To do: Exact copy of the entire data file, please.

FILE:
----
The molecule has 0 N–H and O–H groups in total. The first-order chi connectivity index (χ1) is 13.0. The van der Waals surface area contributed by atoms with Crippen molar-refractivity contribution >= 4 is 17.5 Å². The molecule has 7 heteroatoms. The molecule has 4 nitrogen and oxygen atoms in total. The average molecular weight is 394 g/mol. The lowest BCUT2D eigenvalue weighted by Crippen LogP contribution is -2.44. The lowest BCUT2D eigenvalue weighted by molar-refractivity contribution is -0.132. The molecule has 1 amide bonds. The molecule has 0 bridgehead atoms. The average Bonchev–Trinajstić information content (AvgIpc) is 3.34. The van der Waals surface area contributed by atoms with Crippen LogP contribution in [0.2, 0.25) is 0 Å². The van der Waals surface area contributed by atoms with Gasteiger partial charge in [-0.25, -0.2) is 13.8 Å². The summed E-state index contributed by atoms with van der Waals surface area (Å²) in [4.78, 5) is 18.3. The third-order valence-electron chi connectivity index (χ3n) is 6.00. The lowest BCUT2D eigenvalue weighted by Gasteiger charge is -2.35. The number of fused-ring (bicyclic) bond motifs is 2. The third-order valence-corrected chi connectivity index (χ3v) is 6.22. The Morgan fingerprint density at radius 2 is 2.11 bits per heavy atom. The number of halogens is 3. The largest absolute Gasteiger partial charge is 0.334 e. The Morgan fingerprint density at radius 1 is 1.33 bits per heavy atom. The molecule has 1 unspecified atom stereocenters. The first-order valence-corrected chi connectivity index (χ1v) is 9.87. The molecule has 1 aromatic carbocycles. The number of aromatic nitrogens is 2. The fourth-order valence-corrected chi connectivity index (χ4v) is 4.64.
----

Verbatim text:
The molecule has 0 N–H and O–H groups in total. The first-order chi connectivity index (χ1) is 13.0. The van der Waals surface area contributed by atoms with Crippen molar-refractivity contribution >= 4 is 17.5 Å². The molecule has 7 heteroatoms. The molecule has 4 nitrogen and oxygen atoms in total. The average molecular weight is 394 g/mol. The lowest BCUT2D eigenvalue weighted by Crippen LogP contribution is -2.44. The lowest BCUT2D eigenvalue weighted by molar-refractivity contribution is -0.132. The molecule has 1 amide bonds. The molecule has 0 bridgehead atoms. The average Bonchev–Trinajstić information content (AvgIpc) is 3.34. The van der Waals surface area contributed by atoms with Crippen LogP contribution in [0.2, 0.25) is 0 Å². The van der Waals surface area contributed by atoms with Gasteiger partial charge in [-0.25, -0.2) is 13.8 Å². The summed E-state index contributed by atoms with van der Waals surface area (Å²) in [4.78, 5) is 18.3. The third-order valence-electron chi connectivity index (χ3n) is 6.00. The lowest BCUT2D eigenvalue weighted by Gasteiger charge is -2.35. The number of fused-ring (bicyclic) bond motifs is 2. The third-order valence-corrected chi connectivity index (χ3v) is 6.22. The Morgan fingerprint density at radius 2 is 2.11 bits per heavy atom. The number of halogens is 3. The largest absolute Gasteiger partial charge is 0.334 e. The Morgan fingerprint density at radius 1 is 1.33 bits per heavy atom. The molecule has 1 unspecified atom stereocenters. The first-order valence-corrected chi connectivity index (χ1v) is 9.87. The molecule has 1 aromatic carbocycles. The number of aromatic nitrogens is 2. The fourth-order valence-corrected chi connectivity index (χ4v) is 4.64.